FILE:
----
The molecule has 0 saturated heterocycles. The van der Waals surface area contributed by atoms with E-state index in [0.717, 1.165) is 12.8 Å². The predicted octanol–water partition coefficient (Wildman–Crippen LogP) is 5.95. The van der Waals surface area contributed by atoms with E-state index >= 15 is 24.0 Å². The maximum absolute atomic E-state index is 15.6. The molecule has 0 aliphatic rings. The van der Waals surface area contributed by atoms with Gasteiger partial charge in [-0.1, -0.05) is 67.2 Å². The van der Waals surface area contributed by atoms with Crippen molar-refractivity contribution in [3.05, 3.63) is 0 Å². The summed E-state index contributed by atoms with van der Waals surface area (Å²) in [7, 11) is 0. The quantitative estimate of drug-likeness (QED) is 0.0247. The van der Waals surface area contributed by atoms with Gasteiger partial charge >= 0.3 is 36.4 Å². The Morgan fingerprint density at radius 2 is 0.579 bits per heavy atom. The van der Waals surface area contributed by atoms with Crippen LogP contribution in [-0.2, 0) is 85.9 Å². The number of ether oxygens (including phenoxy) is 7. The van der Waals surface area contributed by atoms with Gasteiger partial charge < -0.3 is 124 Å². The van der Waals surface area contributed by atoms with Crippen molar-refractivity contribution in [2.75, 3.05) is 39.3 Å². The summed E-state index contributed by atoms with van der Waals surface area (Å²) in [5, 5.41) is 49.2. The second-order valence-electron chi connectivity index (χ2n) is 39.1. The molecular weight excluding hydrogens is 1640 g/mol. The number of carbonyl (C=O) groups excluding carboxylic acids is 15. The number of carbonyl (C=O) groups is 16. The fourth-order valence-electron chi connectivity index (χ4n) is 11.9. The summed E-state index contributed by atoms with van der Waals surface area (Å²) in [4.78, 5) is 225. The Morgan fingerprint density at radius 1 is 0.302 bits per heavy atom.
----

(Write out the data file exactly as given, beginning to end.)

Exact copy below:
The molecule has 0 saturated heterocycles. The van der Waals surface area contributed by atoms with E-state index in [0.717, 1.165) is 12.8 Å². The predicted octanol–water partition coefficient (Wildman–Crippen LogP) is 5.95. The van der Waals surface area contributed by atoms with E-state index >= 15 is 24.0 Å². The maximum absolute atomic E-state index is 15.6. The molecule has 0 aliphatic rings. The van der Waals surface area contributed by atoms with Gasteiger partial charge in [-0.1, -0.05) is 67.2 Å². The van der Waals surface area contributed by atoms with Crippen molar-refractivity contribution in [3.05, 3.63) is 0 Å². The summed E-state index contributed by atoms with van der Waals surface area (Å²) in [7, 11) is 0. The quantitative estimate of drug-likeness (QED) is 0.0247. The van der Waals surface area contributed by atoms with Gasteiger partial charge >= 0.3 is 36.4 Å². The Morgan fingerprint density at radius 2 is 0.579 bits per heavy atom. The van der Waals surface area contributed by atoms with Crippen LogP contribution in [-0.2, 0) is 85.9 Å². The number of ether oxygens (including phenoxy) is 7. The van der Waals surface area contributed by atoms with Gasteiger partial charge < -0.3 is 124 Å². The van der Waals surface area contributed by atoms with Crippen molar-refractivity contribution in [2.75, 3.05) is 39.3 Å². The summed E-state index contributed by atoms with van der Waals surface area (Å²) in [5, 5.41) is 49.2. The second-order valence-electron chi connectivity index (χ2n) is 39.1. The molecular weight excluding hydrogens is 1640 g/mol. The number of carbonyl (C=O) groups excluding carboxylic acids is 15. The number of carbonyl (C=O) groups is 16. The fourth-order valence-electron chi connectivity index (χ4n) is 11.9. The summed E-state index contributed by atoms with van der Waals surface area (Å²) in [4.78, 5) is 225. The Morgan fingerprint density at radius 1 is 0.302 bits per heavy atom.